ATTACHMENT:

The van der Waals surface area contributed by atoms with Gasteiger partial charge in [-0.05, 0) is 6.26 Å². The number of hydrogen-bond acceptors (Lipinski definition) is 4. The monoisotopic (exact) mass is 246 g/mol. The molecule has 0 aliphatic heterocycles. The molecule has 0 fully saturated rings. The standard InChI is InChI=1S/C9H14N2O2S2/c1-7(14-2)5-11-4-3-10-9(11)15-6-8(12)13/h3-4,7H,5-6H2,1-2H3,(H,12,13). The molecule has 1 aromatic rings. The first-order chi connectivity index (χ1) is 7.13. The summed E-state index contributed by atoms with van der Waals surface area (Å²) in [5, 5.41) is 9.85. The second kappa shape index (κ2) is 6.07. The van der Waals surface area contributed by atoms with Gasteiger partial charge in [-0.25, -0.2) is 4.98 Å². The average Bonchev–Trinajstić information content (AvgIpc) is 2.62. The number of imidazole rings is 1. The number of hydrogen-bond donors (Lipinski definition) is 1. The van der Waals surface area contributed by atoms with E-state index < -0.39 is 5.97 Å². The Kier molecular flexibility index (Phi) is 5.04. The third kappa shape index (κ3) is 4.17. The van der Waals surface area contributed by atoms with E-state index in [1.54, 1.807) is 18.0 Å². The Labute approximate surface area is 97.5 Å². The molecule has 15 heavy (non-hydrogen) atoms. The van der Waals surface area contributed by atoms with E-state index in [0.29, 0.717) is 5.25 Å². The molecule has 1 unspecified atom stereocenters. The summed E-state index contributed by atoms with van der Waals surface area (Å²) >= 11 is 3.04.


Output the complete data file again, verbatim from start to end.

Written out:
The van der Waals surface area contributed by atoms with Gasteiger partial charge in [-0.05, 0) is 6.26 Å². The number of hydrogen-bond acceptors (Lipinski definition) is 4. The monoisotopic (exact) mass is 246 g/mol. The molecule has 0 aliphatic heterocycles. The molecule has 0 fully saturated rings. The standard InChI is InChI=1S/C9H14N2O2S2/c1-7(14-2)5-11-4-3-10-9(11)15-6-8(12)13/h3-4,7H,5-6H2,1-2H3,(H,12,13). The molecule has 1 aromatic rings. The first-order chi connectivity index (χ1) is 7.13. The summed E-state index contributed by atoms with van der Waals surface area (Å²) in [5, 5.41) is 9.85. The second kappa shape index (κ2) is 6.07. The van der Waals surface area contributed by atoms with Gasteiger partial charge in [-0.25, -0.2) is 4.98 Å². The average Bonchev–Trinajstić information content (AvgIpc) is 2.62. The number of imidazole rings is 1. The number of hydrogen-bond donors (Lipinski definition) is 1. The van der Waals surface area contributed by atoms with E-state index < -0.39 is 5.97 Å². The Kier molecular flexibility index (Phi) is 5.04. The third kappa shape index (κ3) is 4.17. The van der Waals surface area contributed by atoms with E-state index in [1.54, 1.807) is 18.0 Å². The Labute approximate surface area is 97.5 Å². The molecule has 15 heavy (non-hydrogen) atoms. The van der Waals surface area contributed by atoms with E-state index in [0.29, 0.717) is 5.25 Å². The molecule has 1 unspecified atom stereocenters. The summed E-state index contributed by atoms with van der Waals surface area (Å²) >= 11 is 3.04.